1. Create a new repository on Github. Do not check the checkbox "Initialize with README".

Create a new Github Repo

Create a new Github Repo -- Page 2

  1. Look through their instructions on the next page. You've already done several of the things they mention, but you'll still need to add that repository as a remote so you can push your local repo up to it. Do that now, and call it origin.
  2. Check your remotes, now they should show:

Git remotes

(Again, don't worry if yours uses https: instead of git:)

  1. Push your local repo up to Github.
  2. Refresh your repo's page on Github and you should see what you've written show up. Anything in a file named README.txt or README.md (a different text format that sort of combines HTML and text) will be displayed by default on your Github repo's page.

  1. Now you'll edit the README file on Github (a handy feature they have) and pull down your changes. So, still on Github, click on the link to your README file. Then select the "Edit" option from the buttons along the top of the file:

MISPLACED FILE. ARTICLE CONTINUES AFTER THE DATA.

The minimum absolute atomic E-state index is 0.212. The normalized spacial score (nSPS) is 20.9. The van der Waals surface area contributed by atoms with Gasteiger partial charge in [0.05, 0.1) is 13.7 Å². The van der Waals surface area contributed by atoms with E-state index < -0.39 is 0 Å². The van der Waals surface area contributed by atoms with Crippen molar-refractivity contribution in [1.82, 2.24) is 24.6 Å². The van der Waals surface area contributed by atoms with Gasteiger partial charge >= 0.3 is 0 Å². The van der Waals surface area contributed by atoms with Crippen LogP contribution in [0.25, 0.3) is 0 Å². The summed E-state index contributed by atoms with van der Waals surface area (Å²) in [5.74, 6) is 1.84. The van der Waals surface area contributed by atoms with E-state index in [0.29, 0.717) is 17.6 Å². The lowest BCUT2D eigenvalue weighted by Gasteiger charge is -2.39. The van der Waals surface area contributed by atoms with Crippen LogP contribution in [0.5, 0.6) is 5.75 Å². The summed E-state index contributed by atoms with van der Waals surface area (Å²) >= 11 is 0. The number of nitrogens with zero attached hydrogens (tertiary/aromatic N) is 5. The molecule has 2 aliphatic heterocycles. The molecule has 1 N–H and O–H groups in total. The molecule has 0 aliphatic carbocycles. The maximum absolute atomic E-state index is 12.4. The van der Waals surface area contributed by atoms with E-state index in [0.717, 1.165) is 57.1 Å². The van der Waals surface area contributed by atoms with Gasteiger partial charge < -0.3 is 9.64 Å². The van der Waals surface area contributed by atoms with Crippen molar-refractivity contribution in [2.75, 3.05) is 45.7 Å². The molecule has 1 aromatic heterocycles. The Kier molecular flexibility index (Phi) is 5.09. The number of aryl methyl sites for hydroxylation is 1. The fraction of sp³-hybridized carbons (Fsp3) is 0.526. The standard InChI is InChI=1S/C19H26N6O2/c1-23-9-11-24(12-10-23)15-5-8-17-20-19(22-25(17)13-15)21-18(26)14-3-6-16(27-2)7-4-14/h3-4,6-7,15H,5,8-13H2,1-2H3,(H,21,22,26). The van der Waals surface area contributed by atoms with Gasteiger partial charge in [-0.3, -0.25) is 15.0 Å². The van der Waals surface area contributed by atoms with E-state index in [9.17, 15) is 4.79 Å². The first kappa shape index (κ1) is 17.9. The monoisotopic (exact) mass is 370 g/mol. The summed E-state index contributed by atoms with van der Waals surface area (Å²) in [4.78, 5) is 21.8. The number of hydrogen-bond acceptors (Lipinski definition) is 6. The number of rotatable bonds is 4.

Click the README link

Edit a file on Github directly

  1. In the edit window on Github (which can be helpful for making quickie changes to your files), add the line "Git." to your joke. At the very bottom, you'll see the button to commit your changes. First, add a commit message that says "Add response from the knocker" and then click "Commit".

Edit on Github

Commit directly on Github

  1. What you just did is basically a graphical version of what you've been doing on your local computer until this point. When you make the commit we just did on Github, changes are only reflected on the Github version of your repo. So now your Github version is ahead of your local version! You won't use this feature much, but it's useful to illustrate how your origin repo on Github can get ahead of your local one. You can see the changes reflected on the Github README and also in the list of commits (reached by clicking the "commits" link at the top of the repo on Github):

New changes reflected on Github

Commit history on Github

Note that I've got a couple extra meaningless commits in there so don't worry that you don't have them

  1. So now your local repo is one commit behind your remote Github repo. If you tried to push other changes up to your Github repo now, it'd throw an error at you. You need to bring the two back into alignment. Pull the changes down to your local repo:

Pulling changes from Github

  1. Check your log to see that your latest commit is now showing up in your local: